What's got rows and columns and sucks at data? Excel. Though to be fair, we misuse it. Excel was built for spreadsheets, but it's become most folks' go-to kit for poking at data. It's installed on your computer. It opens CSV files. It's what you know.
Of course, databases are great at data, but they're hard. Microsoft Access is limiting, and real databases like MySQL and PostgreSQL aren't the easiest things for a non-hacker to get up and running, let alone query. Learning a little SQL will make you a better reporter, but digging through many datasets from different sources can take more than "a little SQL."
Plus, it doesn't matter if you're an Excel maniac or a database jockey -- either way, the data is just sitting on your PC, invisible to your peers. Hidden data is sad data.
We live in a data-soaked sci-fi future. It's awesome. And in this future, every journalist must be a data journalist. But to get there, we need a better kit.
PANDA will help
We're trying do two things with PANDA: make basic data analysis quick and easy for news organizations, and make data sharing simple. I'll explain by example:
Let's say you've got an Excel spreadsheet of city employees with columns for first name, last name, department, position and salary. You visit your PANDA, upload the spreadsheet, give it a name, and tell PANDA it's a list of people. Once the data's in, you'll be able to search and sort and filter -- whatever you need.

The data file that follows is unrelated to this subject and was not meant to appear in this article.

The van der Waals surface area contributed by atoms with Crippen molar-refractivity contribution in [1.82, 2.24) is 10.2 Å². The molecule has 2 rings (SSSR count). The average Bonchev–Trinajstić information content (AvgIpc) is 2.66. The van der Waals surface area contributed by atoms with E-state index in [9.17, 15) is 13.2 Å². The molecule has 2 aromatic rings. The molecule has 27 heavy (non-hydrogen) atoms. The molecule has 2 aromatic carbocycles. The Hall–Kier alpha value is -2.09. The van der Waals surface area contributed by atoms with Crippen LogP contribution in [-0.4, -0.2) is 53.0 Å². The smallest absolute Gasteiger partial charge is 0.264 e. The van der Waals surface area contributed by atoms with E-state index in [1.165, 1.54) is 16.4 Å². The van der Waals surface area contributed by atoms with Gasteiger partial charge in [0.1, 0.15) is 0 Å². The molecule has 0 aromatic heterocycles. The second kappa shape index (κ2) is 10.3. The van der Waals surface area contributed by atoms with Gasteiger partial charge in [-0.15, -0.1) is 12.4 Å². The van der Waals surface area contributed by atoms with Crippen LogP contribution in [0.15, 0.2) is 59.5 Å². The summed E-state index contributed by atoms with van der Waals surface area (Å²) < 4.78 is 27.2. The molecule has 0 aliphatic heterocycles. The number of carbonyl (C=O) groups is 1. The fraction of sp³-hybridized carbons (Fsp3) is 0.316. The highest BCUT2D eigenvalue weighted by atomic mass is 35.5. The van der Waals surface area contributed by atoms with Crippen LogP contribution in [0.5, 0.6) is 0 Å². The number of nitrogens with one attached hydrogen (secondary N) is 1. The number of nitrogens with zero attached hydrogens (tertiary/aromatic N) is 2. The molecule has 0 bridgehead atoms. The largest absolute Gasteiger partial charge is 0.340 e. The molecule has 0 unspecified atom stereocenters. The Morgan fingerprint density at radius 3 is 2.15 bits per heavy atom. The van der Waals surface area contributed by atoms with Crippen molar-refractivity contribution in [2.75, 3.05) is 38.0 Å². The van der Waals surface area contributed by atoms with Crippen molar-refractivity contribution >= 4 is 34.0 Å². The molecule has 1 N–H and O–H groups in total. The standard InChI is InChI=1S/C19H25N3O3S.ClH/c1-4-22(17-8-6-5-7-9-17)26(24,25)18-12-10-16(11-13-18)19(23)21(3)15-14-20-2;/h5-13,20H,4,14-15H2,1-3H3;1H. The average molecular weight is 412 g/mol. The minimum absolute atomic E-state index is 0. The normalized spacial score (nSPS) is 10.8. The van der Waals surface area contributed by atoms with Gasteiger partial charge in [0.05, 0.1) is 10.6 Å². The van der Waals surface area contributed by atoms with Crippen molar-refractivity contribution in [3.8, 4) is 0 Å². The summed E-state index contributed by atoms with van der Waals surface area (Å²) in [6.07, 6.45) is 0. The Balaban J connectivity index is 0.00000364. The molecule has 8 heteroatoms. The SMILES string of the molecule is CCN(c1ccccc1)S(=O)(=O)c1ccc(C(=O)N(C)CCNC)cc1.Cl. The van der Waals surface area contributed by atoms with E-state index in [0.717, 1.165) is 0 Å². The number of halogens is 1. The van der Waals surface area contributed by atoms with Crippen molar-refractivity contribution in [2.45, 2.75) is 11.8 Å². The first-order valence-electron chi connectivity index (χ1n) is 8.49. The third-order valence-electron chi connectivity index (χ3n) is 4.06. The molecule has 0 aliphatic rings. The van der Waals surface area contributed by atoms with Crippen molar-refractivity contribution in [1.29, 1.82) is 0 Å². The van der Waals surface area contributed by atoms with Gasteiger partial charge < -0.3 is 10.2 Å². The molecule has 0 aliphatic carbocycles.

Each news organization will have their own PANDA, so your data stays private while you work. And every time you add a new spreadsheet, you'll be building your newsroom's data library. So next time one of your peers is scrubbing a name, they'll be able to simultaneously search this and all the other lists of names your newsroom has collected.
That's just the baseline. We've got many more ideas, but we'd like to discuss them with you! So...
The PANDA Gang is going to be at ONA 2011 in Boston in a few weeks, and we need to hear from you! We'll be roaming the halls, camping in the lobbies and crawling the bars -- furiously taking notes about your newsroom data needs.
We'll be in the red PANDA T-shirts.